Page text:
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Jon Goldman is a bit biased, but he believes that gaming will become the best form of entertainment, eclipsing film and television.
Plenty of other people agree. After all, games hit $148.8 billion in revenues in 2019 and could cross $160 billion in 2020, according to market researcher Newzoo. But Goldman is in a position to make this prediction come true, as he has been involved in a lot of game startups as well as Skybound, the intellectual property owner of The Walking Dead property that Robert Kirkman created.
“We’ve seen during this difficult pandemic that the gaming industry has really grown. Young people play more than they watch television, but people in their 30s, 40s, and 50s continue to play games as well,” Goldman said. “It’s a much larger player base than some people think.”
Goldman is a board partner at venture capital fund Greycroft. He is also managing partner for Skybound. And he is the general partner at GC Tracker, a seed fund for investing in video games. He spoke about investing and gaming’s rise in a GamesBeat Summit 2020 fireside chat with Andreea Enache, the head of global business development and strategy at Blind Squirrel Entertainment.
Three top investment pros open up about what it takes to get your video game funded.
Why games are well-positioned
One of the things that concerns Goldman right now is the high rate of unemployment. The game industry is counter-cyclical, making money during slowdowns. But he’s not so sure what happens with tens of millions of people out of work.
But he notes that the industry isn’t just about the premium tier of $60 or $80 games anymore, as free-to-play in-app purchases, ad-based games, and subscriptions can lower the cost of gaming so that it is available for the masses.
“Gaming offers flexibility in payment,” he said. “It allows fans to scale their commitment to stuff they love. It’s a very vibrant industry. It’s a bigger and better industry where we are doing bigger things all the time.”
Netflix has surpassed Disney in market value, Goldman said, and that is stunning. But he notes that Netflix has a difficult model to sustain indefinitely, while gaming has a wider variety of ways to make money.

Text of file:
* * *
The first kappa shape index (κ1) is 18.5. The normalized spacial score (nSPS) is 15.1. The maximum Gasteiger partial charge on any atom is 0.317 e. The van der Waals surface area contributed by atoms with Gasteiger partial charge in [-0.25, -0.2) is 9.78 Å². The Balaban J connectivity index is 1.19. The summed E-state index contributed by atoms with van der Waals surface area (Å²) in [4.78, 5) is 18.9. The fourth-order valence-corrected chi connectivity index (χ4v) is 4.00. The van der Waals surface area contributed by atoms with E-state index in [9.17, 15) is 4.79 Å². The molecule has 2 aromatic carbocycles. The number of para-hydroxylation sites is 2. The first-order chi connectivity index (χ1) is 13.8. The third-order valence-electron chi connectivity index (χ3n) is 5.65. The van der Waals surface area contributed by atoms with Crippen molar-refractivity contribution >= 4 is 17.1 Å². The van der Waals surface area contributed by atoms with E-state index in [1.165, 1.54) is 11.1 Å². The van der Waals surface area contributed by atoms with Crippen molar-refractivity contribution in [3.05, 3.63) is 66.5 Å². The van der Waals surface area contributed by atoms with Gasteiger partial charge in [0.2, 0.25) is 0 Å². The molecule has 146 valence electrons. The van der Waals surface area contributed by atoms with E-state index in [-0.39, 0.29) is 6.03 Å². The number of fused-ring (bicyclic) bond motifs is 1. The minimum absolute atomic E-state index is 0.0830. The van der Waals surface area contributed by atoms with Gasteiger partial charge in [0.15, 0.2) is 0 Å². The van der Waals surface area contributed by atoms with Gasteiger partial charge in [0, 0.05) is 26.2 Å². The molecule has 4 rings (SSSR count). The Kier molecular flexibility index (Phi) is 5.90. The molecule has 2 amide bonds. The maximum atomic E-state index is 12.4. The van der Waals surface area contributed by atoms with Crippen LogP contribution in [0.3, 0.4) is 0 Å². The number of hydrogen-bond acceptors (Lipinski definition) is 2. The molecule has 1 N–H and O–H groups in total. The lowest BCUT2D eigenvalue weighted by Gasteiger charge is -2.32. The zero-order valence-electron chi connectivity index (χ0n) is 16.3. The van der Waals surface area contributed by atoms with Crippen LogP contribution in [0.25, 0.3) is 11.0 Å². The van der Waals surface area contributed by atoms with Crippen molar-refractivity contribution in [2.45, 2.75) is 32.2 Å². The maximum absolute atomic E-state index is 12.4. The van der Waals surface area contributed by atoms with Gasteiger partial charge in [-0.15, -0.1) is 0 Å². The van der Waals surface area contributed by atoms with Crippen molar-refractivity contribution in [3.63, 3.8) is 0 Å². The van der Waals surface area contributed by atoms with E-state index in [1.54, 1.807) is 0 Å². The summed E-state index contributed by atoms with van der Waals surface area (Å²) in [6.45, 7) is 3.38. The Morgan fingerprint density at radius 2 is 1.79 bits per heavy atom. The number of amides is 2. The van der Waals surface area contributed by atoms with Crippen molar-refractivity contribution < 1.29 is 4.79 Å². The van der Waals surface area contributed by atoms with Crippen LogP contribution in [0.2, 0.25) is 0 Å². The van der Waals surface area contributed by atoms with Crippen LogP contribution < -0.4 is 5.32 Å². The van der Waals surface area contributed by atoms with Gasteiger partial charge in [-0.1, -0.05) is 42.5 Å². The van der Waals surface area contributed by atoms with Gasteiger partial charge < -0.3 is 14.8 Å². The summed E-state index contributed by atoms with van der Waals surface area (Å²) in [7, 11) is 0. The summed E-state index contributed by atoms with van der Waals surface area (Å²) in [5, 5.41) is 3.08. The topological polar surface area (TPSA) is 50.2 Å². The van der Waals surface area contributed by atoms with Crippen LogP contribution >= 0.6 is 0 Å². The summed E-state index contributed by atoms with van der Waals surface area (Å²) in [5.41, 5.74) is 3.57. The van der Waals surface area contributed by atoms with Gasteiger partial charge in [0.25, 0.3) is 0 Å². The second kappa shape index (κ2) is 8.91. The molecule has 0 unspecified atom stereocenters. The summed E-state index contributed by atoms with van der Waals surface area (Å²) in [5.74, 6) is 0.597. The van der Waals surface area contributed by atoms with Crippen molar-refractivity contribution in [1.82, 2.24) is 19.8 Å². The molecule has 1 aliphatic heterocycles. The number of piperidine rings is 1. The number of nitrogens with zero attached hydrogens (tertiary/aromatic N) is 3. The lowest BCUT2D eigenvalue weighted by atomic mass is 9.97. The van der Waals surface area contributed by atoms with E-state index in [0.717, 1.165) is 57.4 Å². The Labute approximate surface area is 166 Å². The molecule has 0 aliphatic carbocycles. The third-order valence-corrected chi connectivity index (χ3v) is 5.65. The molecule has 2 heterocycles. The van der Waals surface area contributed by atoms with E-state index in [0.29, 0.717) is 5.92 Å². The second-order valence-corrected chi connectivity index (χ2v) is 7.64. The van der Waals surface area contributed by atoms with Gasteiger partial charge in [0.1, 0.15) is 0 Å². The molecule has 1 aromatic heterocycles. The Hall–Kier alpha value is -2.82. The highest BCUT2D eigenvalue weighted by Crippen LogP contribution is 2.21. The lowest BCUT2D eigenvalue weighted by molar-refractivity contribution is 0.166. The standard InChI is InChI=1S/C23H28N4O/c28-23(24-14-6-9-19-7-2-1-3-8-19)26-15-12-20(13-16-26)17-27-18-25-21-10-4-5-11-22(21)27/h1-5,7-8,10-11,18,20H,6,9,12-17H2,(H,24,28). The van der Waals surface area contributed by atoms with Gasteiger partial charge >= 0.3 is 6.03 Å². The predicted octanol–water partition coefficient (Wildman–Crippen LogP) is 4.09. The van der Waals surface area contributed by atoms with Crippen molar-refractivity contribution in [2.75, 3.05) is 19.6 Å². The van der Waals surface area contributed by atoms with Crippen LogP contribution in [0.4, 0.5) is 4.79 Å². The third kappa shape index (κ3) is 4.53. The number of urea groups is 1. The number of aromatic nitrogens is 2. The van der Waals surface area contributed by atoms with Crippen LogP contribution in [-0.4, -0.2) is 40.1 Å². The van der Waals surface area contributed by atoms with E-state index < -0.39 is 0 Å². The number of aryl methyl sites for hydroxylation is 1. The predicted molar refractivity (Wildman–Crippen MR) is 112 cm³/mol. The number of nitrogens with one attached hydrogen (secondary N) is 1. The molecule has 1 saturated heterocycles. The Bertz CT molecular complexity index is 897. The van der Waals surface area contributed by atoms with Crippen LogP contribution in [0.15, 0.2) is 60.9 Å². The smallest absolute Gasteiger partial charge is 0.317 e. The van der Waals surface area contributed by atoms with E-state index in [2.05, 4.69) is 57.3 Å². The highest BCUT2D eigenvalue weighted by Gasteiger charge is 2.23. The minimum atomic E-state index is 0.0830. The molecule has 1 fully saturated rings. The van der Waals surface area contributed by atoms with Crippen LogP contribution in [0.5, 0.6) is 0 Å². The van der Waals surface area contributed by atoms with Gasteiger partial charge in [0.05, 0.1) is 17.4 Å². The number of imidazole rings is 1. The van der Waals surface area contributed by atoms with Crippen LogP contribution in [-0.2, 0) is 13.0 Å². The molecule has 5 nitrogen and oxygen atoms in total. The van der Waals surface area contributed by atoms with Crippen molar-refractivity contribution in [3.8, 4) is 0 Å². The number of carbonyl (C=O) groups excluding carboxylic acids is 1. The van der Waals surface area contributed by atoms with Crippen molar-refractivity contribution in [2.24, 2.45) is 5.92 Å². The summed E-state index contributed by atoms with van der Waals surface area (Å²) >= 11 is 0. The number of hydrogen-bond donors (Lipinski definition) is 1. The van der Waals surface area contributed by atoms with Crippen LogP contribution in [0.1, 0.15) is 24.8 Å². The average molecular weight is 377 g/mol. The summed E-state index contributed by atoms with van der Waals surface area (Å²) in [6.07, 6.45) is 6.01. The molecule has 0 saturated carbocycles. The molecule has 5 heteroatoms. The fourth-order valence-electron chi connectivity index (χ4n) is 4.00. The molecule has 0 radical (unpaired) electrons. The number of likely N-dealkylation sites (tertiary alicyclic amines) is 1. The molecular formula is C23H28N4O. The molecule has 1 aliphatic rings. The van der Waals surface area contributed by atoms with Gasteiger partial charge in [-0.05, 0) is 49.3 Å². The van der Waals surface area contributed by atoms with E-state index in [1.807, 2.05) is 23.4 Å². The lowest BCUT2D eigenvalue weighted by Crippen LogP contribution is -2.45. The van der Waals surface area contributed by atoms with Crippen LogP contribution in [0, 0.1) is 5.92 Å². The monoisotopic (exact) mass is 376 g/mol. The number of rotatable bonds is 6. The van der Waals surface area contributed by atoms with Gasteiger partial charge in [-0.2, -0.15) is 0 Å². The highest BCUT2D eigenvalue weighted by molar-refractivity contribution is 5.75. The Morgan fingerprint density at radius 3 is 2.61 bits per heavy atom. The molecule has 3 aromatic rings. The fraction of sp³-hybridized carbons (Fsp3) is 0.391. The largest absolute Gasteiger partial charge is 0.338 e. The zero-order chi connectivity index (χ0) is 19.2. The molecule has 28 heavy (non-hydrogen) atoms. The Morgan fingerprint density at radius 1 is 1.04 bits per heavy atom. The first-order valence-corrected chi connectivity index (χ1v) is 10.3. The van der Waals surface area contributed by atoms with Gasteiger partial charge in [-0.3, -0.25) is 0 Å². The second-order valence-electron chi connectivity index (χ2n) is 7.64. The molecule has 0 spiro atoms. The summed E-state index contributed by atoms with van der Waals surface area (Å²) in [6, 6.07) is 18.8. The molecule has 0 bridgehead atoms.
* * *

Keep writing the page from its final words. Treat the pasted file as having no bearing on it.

There are now ancillary sources of revenue for games, such as making money on media streams on channels such as Twitch or YouTube, Goldman said. Esports is also generating money. And it’s also possible to make money on a gaming catalog, as retro titles are appreciated by nostalgic fans. On top of that, every platform is viable. In the past, many platforms didn’t survive and it would be too late to switch.
“Today, almost every platform is viable,” Goldman said. “You can migrate the game to different platforms.”
As for Hollywood’s love-hate relationship with games, Goldman believes successful ventures start out if they begin with games. Doing deep story development with a game company and distributing widely across gamer platforms will be the most fruitful path for Hollywood companies, he said. He noted that all live filming has been shut down in Hollywood because of the pandemic, and that is an opportunity to make things in game engines that could be output as either games or animated films.
“The world has changed pretty quickly,” he said. “And entertainment and recreation are really essential to people. They’re not optional. They make people happy in their lives, and we should figure out how to do right by them.”
How to do investing
While he had a wide range of gaming roles in the past, such as running Foundation 9 Entertainment (which grew to 11 studios and 1,000 employees before getting sold in 2006), Goldman has focused his latter career on content creation, intellectual property, and investing.
He got into investing by invitation of Sony’s Yair Landau, who invited Goldman to run Jerusalem Venture Partners in Israel some years ago. He said his various relationships helped him get involved with more investment-related roles and Skybound, a little more by accident than by planning.
Goldman said he tries to be nicer talking to entrepreneurs because he knows how hard it is to run companies, do creative work, and hear “no” from investors most of the time. He has seen how Greycroft has a big picture of investments and successful CEOs, and he has seen how publishing deals from both sides. It’s hard to find people who have skills on all sides of these facets of gaming.
Pitching publishers is often very different from pitching investors. He said it is hard for traditional VCs to make game investments because they are often looking for data that can tell them something about the value of creative work. Game companies often have to burn through a lot of money before they can become successful. Goldman looks for how much progress a team makes with each round of funding.
Goldman looks at everything that crosses his desk. But he often looks for a seasoned team doing something they’ve done before, with a slight twist. Sometimes a bunch of talented developers will get together, but they have never worked together before. That represents a higher risk, as making games together often tests whether the team really works well.
He also believes it’s important for investors to deliver a quick “no” instead of leaving entrepreneurs hanging. And he believes entrepreneurs have to be honest with themselves if they get a lot of rejections. Maybe they should consider moving on, rather than trying to overcome all of the objections that investors have for a pitch.
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